Having joined us at Web Summit 2014, U2’s Bono had this message to share with Web Summit 2016 attendees.
Olá Web Summiteers,
Greetings from somewhere other than Lisbon, where I, much to my chagrin, this year could not join you. I trust Paddy Cosgrave has identified some good Guinness stops for the pub-crawl in Portugal’s beautiful capital. You can’t escape the Irish.
While I couldn’t be there, my colleagues at ONE are, to launch a campaign to get the public and private sectors working together to make sure 350 million women and girls in the world’s least-developed countries can get connected to the internet by 2020. Their latest report shows that the digital divide is becoming a digital chasm when it comes to women and girls — who are a third less likely to be connected to the internet than men and boys.
Bono onstage at Web Summit 2014
As Juliana Rotich, Co-Founder of BRCK, puts it: “Poverty is sexist in many ways, but this growing gender gap in online access needs to be closed, and quickly. Access is a great equaliser and when women and girls in the most marginalised communities do get online, mothers can make sure their babies are gaining weight properly, farmers can check on market prices, and girls can learn how to read, write and code even if school might be an hour’s walk away.”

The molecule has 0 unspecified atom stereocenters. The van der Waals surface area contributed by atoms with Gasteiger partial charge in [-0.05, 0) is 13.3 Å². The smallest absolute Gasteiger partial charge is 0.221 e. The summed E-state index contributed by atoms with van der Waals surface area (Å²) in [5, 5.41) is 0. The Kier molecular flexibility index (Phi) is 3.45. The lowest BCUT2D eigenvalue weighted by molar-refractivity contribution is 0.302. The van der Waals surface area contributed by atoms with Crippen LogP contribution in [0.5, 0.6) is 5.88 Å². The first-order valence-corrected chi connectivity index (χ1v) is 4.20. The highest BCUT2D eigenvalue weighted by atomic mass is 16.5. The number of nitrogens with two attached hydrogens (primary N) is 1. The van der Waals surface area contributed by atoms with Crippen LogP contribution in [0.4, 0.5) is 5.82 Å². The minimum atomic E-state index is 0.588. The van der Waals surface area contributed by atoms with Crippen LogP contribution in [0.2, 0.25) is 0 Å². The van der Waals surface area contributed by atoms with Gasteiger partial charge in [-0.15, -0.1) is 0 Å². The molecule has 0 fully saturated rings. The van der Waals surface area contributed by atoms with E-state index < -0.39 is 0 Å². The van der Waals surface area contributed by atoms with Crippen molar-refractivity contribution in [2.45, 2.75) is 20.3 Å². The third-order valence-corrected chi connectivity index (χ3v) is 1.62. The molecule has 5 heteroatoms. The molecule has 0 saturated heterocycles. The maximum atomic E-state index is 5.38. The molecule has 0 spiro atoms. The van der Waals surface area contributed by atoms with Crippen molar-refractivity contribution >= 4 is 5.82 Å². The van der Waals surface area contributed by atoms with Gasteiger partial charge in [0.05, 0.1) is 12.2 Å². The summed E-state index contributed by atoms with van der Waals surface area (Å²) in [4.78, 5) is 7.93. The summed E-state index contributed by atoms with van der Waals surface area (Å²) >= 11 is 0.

In this digitally driven world, the smarts and brilliance of the Web Summit community are constantly innovating the way we live, work and act. We need people to work together to make sure that passion and creativity should be of benefit to everyone regardless of where they were born and with which chromosomes.